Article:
By Bridget LeRoy
I come from a long line of salesmen and food.
My great-grandfather, Harry LeRoy (Mervyn's father), started off as a pickle salesman on a horse and wagon when he first reached San Francisco, and ended up as the proprietor of one of the biggest dry goods emporiums in the city. Unfortunately, his business collapsed - literally - during the big quake of '06.
Mervyn himself, before going to Hollywood, sold newspapers, although this looks a little too posed to be an "actual" photo. Vaudeville, anyone?
The Warner brothers -- Harry, Jack, Milton, Abe, and Sam -- were shoemakers in Baltimore before they took the train to the West Coast to invent talkies. Living in the slums of that Maryland port, they opened a shoestore on the corner of Pratt and Light Streets. The big difference between them and the other shoemakers in the Jewish ghetto? They sprung all their savings on a big window, and they made their shoes in front of the passing crowds.
That's my great-grandpa Harry in the upper left.
I like to think of it as a scene from "Cocktail," you know, Jack and Milton tossing shoes back and forth, Abe juggling the tools with Harry on his shoulders, but in those days entertainment values were less elite. It was probably interesting enough to just watch your shoes get made.
On my mother's side of the family, all of her Italian aunts and uncles who had settled within the same few blocks of Highland Park, New Jersey, had these amazing gardens. My mother remembers, as a child, being able to pick just about any kind of fruit or vegetable from the backyards - peaches, apples, figs, plums, grapes, tomatoes of every shape and color, peppers, onions, beets, greens, peas, beans, melons, and more.
Once a year, the families would bring their harvests together and everyone from youngest to oldest would help to "put up" the crops for the winter. Everyone would walk out with enough homemade wine, tomato sauce, pickled vegetables, fruit preserves, and other delicacies to fill their cellars and last through the winter until the next seeds were planted.
Then, of course, there was this guy.
He was in the food business too.
So it seems only natural that La Vie Organic would come into my life.
Pamela Willoughby, a chef and art dealer extraordinaire, contacted me when she was on her way back East from Santa Fe, and I was wending my way here too.
"This is what we should do," she said excitedly. "We should deliver fresh organic produce from some of the North Fork farms to people's houses in the Hamptons."
I thought she was a fruitcake.
My Yankee mind ('member, I've been up in New Hampshire for nine years) said, "Who the hell is going to pay to have food delivered to their homes when they can get in the goddamn car and go to the goddamn store and get it themselves?"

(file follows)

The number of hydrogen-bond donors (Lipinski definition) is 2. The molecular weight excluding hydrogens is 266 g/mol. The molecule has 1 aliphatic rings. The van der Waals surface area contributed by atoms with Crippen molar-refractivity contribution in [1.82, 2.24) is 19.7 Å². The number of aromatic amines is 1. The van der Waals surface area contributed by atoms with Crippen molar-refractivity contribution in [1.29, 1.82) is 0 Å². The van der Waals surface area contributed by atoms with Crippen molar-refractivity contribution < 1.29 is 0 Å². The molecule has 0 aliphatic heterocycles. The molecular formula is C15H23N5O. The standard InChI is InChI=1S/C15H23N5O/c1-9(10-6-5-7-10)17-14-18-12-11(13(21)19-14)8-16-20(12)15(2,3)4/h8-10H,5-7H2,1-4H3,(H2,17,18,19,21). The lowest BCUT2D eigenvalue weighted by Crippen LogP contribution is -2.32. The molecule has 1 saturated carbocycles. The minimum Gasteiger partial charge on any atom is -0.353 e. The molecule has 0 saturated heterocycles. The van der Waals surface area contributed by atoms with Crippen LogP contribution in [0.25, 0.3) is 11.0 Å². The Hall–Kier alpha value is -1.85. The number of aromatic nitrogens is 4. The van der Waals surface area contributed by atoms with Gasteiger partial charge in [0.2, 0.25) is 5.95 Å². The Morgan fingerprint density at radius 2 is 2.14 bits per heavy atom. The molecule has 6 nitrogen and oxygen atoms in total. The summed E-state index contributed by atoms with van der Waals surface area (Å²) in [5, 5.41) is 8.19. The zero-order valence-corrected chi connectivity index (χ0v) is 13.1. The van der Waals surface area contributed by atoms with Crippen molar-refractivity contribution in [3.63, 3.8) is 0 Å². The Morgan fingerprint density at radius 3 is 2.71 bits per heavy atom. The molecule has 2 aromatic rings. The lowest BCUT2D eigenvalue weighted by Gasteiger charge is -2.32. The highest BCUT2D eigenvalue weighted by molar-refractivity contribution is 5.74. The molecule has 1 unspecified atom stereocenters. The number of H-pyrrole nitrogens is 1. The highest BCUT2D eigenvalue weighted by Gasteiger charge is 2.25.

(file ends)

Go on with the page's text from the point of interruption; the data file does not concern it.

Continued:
Then I moved back here and I remembered what the lines were like. It's like waiting for fucking Splash Mountain, and the season hasn't even started yet. And the availability of really good organic stuff for not-too-much money is hard, if not impossible, to find.
Pamela is also renowned for several of her dishes, including her Key Lime pie.
Go ahead, ask me, "Bridget, if you could have just one dessert for the rest of your life, what would it be?" Go ahead. Just ask.
Anyway, Pam and I have formed a company that will be starting in a few weeks, called La Vie Organic, where we will deliver fresh organic produce straight from the ground to your home in the Hamptons for a reasonable price. And not just any organic produce, this is high-quality stuff. Baby purple kohlrabi, wasabi greens, baby golden beets, purple and green cauliflower... the list goes on and on with the most precious and exquisite veggies.
Pam is also preparing additional foods, like French Lentil salad, tabouleh, soups, cedar-planked salmon, and other items that will make it easy for people on limited budgets to both have food delivered and to entertain. And Key Lime pie. Of course!
And yes, we know that if it were actually a completely French name, it would be "La Vie Biologique." But that sounds like skin care, don't you think? Anyway, La Vie Organic it is.
Pamela and I are catering a few events as well. I wonder if people will just think me some madcap heiress, "slumming it" by serving, when I used to be, well, served. But to me, this is a business I can be proud of, that I can make money doing, and where I can help spread healthy eating habits to others.
I am still proud owner of the New London Inn, and will continue to remain involved with the administrative decisions with the General Manager, Sandi Raeuchle. But for now, I'll be bagging groceries with a smile.
Harry LeRoy would be proud.